In Indonesia, sickness and pollution plague a sprawling factory complex that supplies the world with crucial battery materials.
AFTER DAYBREAK, THE village of Labota begins to shudder with the roar of motorbikes. Thousands of riders in canary yellow helmets and dust-stained workwear pack its ramshackle, pothole-ridden main road, in places six or seven lanes wide, as it runs along the coast of Indonesia's Banda Sea. The mass of traffic crawls toward the Indonesia Morowali Industrial Park, better known as IMIP, the world's epicenter for nickel production…A decade ago, Labota was a fishing village; today it's been subsumed into a sprawling city centered around IMIP, a $15 billion, 3,000-hectare industrial complex containing steelworks, coal power plants, and manganese processors, with its own airport and seaport. Built as a joint venture between Chinese and Indonesian industrial companies, it is at the heart of Indonesia's push to supply the electric vehicle market with nickel, a core component of batteries…That's especially true for Tesla, which has signed multibillion-dollar deals with companies at the site and is reportedly in talks to set up its own manufacturing facility in the Southeast Asian country…Meeting this demand has come at a huge social and environmental cost. Workers claim that deaths and injuries are common at IMIP. Medical professionals and environmentalists say the polluted air and water are causing respiratory problems, sickness, and eye injuries and destroying forests and fisheries. The rush to expand production has pushed local communities and infrastructure to the brink of collapse…Indonesia is home to the largest nickel deposits in the world, much of it found on Sulawesi, an equatorial island east of Borneo. Historically, nickel ore was shipped unprocessed, but around a decade ago, in an attempt to attract investment in heavy industries, the Indonesian government banned its export. Shortly before the ban took effect, in a ceremony attended by Chinese president Xi Jinping and Indonesia's then president Susilo Bambang Yudhoyono, Chinese steel giant Tsingshan Holding Group, one of the world's largest producers of nickel, signed a deal with Indonesian miner Bintang Delapan Group to build IMIP. Yudhoyono's successor, Joko Widodo, has continued the industrialization drive, courting the EV industry in particular….In April 2022, a consortium led by LG Energy Solution, the world's second-largest EV battery manufacturer, signed a $9 billion contract with mining company PT Aneka Tamban and the Indonesia Battery Corporation. In August of the same year, Tesla agreed to a $5 billion deal with two Chinese companies working at IMIP, Zhejiang Huayou Cobalt and CNGR Advanced Material. Chinese companies have come to dominate the EV supply chain, buying up mines and processing facilities around the world…WIRED spoke to dozens of workers at IMIP, including five employed by Tesla's supplier, PT Huayue Nickel Cobalt (HNC). Many of the workers arrived less than six months ago, and they describe working for up to 15 hours a day, earning less than $25-less than Indonesia's median salary of around $30 a month. Some have not had a day off in three months…Several say they suffer from breathing difficulties…These are not isolated cases. According to the Bahodopi Community Health Center, a regional clinic covering IMIP, 52 percent of patients last year came in suffering from acute respiratory infections. A number of nickel welders who spoke to WIRED reported eye pain, likely caused by particulates in the air, suggesting their safety gear was inadequate…Labor rights activists say that in its desire to bring investment into its nickel sector, the Indonesian government has weakened protections for workers. Last year, President Joko Widodo's government pushed through a controversial "Omnibus Law on Job Creation," after more than two years of constitutional and legal challenges, which relaxed environmental protections and workers' rights. The government billed it as a way to attract foreign investment. Activists say that's why the authorities are particularly keen to avoid a confrontation with Chinese companies, because of the billions of dollars they are pouring into Indonesia…The labor issues at IMIP sit alongside severe concerns in Indonesia about the environmental impact of the nickel industry. According to a Brookings Institute report in September, Indonesia's nickel sector is "particularly carbon-intensive and environmentally damaging," due to its reliance on coal…However, despite the evidence that the rush for nickel, driven by the demand for EVs, has already pushed beyond the boundaries of social and environmental sustainability, the industry is still expanding in Indonesia…To take advantage of the coming squeeze, IMIP's owners are doubling the size of the site and are in the middle of building a second park, Weda Bay Industrial Park (IWIP), on the neighboring Maluku Islands, which will eventually span 5,000 hectares.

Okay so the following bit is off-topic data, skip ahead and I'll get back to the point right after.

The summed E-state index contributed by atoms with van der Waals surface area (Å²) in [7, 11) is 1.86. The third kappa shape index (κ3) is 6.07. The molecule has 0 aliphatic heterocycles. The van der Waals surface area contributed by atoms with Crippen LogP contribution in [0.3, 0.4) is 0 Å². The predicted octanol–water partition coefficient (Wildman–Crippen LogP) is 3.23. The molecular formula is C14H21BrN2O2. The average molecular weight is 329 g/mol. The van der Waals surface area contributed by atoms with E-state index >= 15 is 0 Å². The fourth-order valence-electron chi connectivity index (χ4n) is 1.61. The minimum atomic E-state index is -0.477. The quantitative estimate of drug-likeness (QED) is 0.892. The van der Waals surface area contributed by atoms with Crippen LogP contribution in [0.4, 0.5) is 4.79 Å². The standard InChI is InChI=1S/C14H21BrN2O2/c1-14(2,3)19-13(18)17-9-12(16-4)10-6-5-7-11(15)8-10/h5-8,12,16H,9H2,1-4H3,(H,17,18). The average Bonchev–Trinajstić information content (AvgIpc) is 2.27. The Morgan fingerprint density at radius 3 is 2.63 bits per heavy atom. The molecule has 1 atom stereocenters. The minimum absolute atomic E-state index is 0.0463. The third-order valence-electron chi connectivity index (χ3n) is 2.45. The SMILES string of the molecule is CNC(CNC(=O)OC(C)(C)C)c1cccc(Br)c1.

Fortune Minerals Limited published this content on 01 March 2023 and is solely responsible for the information contained therein. Distributed by Public, unedited and unaltered, on 01 March 2023 16:29:35 UTC.